The Full Wiki

Sarah Knox Taylor: Wikis

Advertisements
  
  

Note: Many of our articles have direct quotes from sources you can cite, within the Wikipedia article! This article doesn't yet, but we're working on it! See more info or our list of citable articles.

Encyclopedia

From Wikipedia, the free encyclopedia

Sarah Knox Taylor

Sarah Knox Taylor (birth March 6, 1814, Vincennes, Indiana - death September 15, 1835, St. Francisville, Louisiana) was the daughter of General Zachary Taylor, later President of the United States and Margaret Taylor, and was married to Jefferson Davis before he became President of the Confederate States of America.

While living at Prairie du Chien, Wisconsin where her father commanded Fort Crawford and fought Black Hawk War, Sarah met and fell in love with her father's second in command, Jefferson Davis, later President of the Confederate States of America. Davis was a recent graduate of the United States Military Academy and a lieutenant at the time.

Taylor admired Davis for his soldiering skills, but opposed the romantic match. He and his wife, whose older daughter had already married Army surgeon Robert C. Wood, and was raising three young children in a desolate frontier outpost, felt that frontier Army life would be too harsh for Sarah.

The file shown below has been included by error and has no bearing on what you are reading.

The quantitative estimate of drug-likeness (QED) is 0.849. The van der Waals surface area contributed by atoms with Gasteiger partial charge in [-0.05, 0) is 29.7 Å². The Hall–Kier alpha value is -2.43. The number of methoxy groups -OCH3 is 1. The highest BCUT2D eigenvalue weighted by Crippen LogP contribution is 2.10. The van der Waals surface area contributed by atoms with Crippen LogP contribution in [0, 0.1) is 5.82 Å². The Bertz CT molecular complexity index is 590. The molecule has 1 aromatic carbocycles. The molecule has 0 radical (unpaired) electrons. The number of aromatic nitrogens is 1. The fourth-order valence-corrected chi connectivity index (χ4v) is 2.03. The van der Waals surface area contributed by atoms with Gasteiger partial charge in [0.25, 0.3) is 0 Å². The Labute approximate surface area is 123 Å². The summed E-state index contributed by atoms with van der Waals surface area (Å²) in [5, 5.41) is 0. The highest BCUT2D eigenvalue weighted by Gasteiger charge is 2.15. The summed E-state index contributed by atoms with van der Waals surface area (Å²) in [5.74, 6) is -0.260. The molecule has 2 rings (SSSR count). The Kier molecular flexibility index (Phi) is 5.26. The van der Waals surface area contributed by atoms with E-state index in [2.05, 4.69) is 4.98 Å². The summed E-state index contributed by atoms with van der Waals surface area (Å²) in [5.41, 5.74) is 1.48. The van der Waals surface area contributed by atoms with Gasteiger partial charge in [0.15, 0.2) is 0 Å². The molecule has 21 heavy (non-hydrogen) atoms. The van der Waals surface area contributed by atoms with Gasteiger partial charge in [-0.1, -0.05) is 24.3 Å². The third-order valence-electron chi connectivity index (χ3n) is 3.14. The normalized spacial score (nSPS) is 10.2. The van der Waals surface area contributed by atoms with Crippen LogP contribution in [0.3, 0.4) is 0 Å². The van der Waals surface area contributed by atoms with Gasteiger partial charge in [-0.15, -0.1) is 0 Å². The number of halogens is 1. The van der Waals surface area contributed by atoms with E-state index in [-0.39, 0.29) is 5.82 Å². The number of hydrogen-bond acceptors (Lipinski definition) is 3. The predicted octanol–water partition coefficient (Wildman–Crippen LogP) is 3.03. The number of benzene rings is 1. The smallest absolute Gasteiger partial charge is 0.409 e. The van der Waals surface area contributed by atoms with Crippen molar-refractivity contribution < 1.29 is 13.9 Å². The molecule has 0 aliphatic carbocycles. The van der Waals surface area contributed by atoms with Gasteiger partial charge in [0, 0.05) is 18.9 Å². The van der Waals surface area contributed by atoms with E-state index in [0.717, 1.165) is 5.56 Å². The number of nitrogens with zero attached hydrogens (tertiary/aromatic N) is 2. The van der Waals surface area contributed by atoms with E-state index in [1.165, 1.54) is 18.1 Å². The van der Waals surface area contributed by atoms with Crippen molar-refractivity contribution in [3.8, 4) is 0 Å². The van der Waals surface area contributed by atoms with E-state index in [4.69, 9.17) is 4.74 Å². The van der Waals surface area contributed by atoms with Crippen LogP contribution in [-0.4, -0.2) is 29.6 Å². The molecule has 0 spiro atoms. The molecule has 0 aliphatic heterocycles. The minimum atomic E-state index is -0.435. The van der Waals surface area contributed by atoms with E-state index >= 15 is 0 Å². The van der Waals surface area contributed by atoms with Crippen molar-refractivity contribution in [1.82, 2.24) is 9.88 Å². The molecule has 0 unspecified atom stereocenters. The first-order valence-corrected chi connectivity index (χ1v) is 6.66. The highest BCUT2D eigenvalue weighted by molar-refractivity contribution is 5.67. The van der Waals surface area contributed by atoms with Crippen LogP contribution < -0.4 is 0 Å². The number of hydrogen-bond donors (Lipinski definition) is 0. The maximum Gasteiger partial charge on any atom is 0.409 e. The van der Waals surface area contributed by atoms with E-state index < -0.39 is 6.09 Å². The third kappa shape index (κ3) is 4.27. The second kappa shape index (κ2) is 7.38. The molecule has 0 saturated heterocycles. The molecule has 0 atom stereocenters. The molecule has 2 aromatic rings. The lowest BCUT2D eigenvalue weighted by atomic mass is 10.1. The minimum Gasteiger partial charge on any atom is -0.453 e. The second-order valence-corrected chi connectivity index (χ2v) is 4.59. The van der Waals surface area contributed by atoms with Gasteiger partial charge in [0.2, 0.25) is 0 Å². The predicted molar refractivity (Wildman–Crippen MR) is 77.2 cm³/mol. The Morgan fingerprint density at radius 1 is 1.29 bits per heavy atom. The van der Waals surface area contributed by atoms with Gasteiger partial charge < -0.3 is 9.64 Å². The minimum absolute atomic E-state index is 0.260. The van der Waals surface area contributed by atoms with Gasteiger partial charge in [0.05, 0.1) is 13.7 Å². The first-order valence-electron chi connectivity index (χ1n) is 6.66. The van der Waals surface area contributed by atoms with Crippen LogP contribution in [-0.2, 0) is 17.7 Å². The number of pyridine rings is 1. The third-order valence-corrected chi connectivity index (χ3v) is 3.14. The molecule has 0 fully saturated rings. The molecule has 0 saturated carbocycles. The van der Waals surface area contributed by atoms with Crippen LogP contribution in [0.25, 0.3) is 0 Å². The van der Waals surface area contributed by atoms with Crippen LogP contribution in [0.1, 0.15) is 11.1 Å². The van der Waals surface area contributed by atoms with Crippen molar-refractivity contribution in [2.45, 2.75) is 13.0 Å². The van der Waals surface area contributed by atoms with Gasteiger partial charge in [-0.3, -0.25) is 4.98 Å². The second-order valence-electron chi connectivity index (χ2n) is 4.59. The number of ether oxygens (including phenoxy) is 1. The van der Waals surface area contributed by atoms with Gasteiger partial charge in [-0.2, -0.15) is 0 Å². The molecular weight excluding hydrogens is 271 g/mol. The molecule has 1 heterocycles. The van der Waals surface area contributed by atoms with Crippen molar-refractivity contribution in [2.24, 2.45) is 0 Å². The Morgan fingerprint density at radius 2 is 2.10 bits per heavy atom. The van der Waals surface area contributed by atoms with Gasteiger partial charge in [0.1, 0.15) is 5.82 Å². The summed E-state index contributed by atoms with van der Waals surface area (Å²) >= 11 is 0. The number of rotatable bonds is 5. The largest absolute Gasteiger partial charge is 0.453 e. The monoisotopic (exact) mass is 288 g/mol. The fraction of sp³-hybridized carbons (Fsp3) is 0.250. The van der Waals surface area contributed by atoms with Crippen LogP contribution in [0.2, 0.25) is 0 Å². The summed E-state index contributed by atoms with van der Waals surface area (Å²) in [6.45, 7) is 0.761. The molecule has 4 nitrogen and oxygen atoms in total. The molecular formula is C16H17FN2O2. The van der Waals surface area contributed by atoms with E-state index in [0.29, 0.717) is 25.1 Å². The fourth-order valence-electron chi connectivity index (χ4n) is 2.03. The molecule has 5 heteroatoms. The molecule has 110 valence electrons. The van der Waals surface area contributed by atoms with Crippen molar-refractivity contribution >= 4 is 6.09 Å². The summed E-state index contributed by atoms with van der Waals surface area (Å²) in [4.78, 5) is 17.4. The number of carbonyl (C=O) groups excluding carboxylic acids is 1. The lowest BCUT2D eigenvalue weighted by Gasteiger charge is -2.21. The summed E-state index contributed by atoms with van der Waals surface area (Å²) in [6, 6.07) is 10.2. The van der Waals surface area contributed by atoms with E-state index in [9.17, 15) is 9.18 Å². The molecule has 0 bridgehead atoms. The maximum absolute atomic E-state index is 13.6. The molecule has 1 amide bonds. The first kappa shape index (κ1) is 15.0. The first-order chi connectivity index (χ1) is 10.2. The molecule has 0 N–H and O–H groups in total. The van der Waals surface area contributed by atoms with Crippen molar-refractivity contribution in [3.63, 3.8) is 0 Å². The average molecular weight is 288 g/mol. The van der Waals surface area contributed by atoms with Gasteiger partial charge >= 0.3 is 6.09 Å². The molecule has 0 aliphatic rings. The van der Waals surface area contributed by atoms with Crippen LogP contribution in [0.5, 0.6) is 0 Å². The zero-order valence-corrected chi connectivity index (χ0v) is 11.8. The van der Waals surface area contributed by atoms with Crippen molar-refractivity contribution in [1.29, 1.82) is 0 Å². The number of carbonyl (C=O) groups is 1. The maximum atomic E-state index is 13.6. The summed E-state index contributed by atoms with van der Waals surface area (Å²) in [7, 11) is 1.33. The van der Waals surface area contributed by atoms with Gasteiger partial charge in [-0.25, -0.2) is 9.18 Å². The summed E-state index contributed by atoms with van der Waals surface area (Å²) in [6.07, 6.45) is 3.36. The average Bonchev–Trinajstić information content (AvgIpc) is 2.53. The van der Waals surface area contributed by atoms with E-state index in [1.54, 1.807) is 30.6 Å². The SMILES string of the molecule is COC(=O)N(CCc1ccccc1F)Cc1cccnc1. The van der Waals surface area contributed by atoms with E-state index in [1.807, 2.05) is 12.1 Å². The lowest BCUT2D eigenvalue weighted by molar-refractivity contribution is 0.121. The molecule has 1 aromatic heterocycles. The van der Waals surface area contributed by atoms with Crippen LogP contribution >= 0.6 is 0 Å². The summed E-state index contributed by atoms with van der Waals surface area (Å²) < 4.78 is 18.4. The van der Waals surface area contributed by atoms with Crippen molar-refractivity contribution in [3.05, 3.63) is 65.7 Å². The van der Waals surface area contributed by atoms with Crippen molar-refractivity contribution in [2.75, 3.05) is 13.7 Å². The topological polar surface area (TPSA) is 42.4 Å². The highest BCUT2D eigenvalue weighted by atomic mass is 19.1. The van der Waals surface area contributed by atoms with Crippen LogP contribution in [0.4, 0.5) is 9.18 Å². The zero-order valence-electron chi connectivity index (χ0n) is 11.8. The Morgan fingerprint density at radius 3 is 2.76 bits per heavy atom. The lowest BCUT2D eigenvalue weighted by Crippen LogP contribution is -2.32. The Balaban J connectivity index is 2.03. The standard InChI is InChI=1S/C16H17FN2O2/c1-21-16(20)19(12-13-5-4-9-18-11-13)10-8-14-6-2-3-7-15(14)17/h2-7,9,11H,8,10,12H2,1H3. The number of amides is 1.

Complying with Taylor's wish, Davis resigned from the Army and married Sarah Knox Taylor on June 17, 1835 at the home of her aunt, near Louisville, Kentucky. Both of the newlyweds contracted malaria, and she died three months later at the Louisiana home of his sister.

Posthumous

Davis was devastated by the death of his young wife, as were her parents. Her death caused years of ill will between the two, which was finally resolved in a chance meeting between Davis and Taylor in 1845 on a Mississippi steamboat.

Recovering from his own illness, and in need of respite from the loss of his wife, Davis sailed to Havana, Cuba, and then to New York City. In 1836, he retired to the Brierfield Plantation in Warren County, Mississippi.

Davis remarried in 1845, and served in the Mexican-American War with distinction under Taylor at the Battle of Buena Vista. Later he became a Senator from Mississippi, Secretary of War, and finally President of the Confederate States of America in 1861.

References

  • The North Carolina booklet : Oct. 1920, Jan. - Apr. 1921, vol. XX, nos. 2,3,4. ; Raleigh : Daughters of the Revolution, North Carolina Society, 1921. OCLC 36894682

External links


Advertisements

Advertisements






Got something to say? Make a comment.
Your name
Your email address
Message